Case Study: You are in the middle of your clinic day, when you note that your next patient is here to follow-up for recurrent gastroesophageal reflux disease (GERD). Ben is a 55-year-old man with a current history of obesity and cigarette smoking. When you walk into the exam room, he greets you with the following words: “The heartburn just keeps getting worse. I can’t eat anything anymore without it wrecking my day.”
You tell him you are sorry to hear it, and ask him to tell you more about his symptoms. Ben tells you that a few months ago he would have heartburn once or twice a week. Now he is having very uncomfortable, burning chest pain half an hour after eating lunch and dinner most days of the week. He takes Tums by the handful, but it only helps a little bit. He also has a brackish aftertaste, though it does not bother him as much as the reflux pain. He denies any nausea or vomiting, weight gain or weight loss, fever, cough, severe or radiating chest pain, or changes in his bowel movements. He used to smoke one and a half packs per day but has now decreased his smoking to one pack per day because he thinks smoking makes his reflux worse. He also recently had a chest x-ray after a bout of bronchitis that was normal. On physical exam he is afebrile, has a heart rate of 70 beats per minute, respiratory rate of 18, and blood pressure of 135/82. He is overweight with a BMI of 33 kg/m2. On physical exam, Ben’s heart rate has a regular rate and rhythm, his breath sounds are clear, and his abdomen is soft and non-tender to palpation.
What do you want to do now?
You ask him if he has done anything to manage his symptoms other than Tums. He tells you that he takes an over-the-counter medication while eating if he eats anything “greasy” or “fatty” at home. However, he often eats out and finds that his symptoms are most severe when he does not have any of his medication readily available. When you ask him what specific meals trigger his heartburn, he gives you a list of the usual suspects: spicy foods with onions and tomato sauce, alcohol, diet and regular soda, and chocolate desserts. He also has worse reflux after smoking.
What sort of lifestyle and medical management would you recommend for Ben?
Looking at this problem holistically, you decide against giving a long list of specific food restrictions to the patient. Instead, you tell him that you have short-term and long-term management plans for how he can treat his GERD. In the short term, he can start taking a proton-pump inhibitor (PPI) more strategically and effectively. Both over-the-counter and prescribed PPIs should be taken half an hour before eating a meal that has a high likelihood of causing reflux. Since he has been having moderate to severe reflux lately, he can try taking the PPI regularly for a few months. If it improves or he has only mild reflux, he can take a PPI on a case-by-case basis instead of regularly. In the long-term, you recommend that he lose weight, stop smoking, improve his sleep quality, decrease his dietary fat and increase his dietary protein intake, and start an exercise program.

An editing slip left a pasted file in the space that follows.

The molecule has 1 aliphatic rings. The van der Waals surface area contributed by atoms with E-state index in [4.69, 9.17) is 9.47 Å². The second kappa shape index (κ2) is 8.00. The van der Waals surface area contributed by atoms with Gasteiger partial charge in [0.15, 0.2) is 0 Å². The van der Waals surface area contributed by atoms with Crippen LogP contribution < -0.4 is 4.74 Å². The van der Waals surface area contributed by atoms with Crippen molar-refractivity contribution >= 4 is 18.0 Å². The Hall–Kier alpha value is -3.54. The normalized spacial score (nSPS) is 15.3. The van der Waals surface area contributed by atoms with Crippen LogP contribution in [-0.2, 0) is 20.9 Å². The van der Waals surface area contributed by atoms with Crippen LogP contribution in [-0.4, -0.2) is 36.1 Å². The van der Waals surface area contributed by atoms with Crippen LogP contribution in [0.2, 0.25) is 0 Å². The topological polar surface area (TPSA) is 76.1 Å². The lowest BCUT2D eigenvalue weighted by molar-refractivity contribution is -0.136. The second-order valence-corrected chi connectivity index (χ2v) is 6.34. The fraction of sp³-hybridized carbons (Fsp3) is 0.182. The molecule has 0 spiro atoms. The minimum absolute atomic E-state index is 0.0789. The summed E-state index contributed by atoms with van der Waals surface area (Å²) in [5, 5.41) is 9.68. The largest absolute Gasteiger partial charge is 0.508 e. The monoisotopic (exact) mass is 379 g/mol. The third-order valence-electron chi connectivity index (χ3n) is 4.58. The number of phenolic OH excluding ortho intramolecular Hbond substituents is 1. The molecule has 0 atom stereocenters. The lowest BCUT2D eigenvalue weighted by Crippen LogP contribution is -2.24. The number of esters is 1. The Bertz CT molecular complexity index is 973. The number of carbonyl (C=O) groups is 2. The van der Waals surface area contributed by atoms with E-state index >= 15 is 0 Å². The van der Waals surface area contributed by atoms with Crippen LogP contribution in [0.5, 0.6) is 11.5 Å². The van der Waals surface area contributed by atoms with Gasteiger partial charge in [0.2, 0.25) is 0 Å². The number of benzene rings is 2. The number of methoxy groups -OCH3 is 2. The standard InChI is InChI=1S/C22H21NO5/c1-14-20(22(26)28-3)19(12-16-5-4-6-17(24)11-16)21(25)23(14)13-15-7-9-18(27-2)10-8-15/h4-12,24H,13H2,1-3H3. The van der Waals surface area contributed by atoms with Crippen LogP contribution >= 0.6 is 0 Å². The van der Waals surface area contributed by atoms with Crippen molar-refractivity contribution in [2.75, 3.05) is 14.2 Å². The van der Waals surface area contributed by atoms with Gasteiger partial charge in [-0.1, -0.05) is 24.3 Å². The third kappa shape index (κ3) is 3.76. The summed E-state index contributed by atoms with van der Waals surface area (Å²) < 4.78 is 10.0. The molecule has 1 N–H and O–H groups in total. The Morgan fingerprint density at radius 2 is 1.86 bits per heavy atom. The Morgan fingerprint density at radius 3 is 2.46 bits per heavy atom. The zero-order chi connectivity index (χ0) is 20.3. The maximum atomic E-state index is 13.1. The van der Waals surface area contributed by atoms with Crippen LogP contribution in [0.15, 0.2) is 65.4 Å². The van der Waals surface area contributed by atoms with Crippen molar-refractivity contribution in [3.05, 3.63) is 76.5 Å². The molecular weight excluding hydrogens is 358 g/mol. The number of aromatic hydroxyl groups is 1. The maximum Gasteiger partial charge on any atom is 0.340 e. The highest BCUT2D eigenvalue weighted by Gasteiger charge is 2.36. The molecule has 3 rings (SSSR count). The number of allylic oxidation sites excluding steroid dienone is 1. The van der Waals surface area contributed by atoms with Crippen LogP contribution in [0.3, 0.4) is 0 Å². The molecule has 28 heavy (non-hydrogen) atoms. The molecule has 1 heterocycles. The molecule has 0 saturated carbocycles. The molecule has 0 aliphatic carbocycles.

The actions that will make the most difference will probably be weight loss and smoking cessation. If his reflux does not improve with regularly taking a PPI, you will refer him to a gastroenterologist to undergo an upper endoscopy to look for signs of esophageal damage. Surgical interventions, such as Nissen fundoplications are becoming less common as a result of the effectiveness of PPIs.
Kahrilas PJ, Shaheen NJ, Vaezi MF, et al. American Gastroenterological Association Medical Position Statement on the management of gastroesophageal reflux disease. Gastroenterology. 2008;135(4):1383-1391, 1391.e1-5.
Sandhu DS, Fass R. Current Trends in the Management of Gastroesophageal Reflux Disease. Gut Liver. 2018;12(1):7-16.
Dr. V. Silverstein
Published on 7/20/19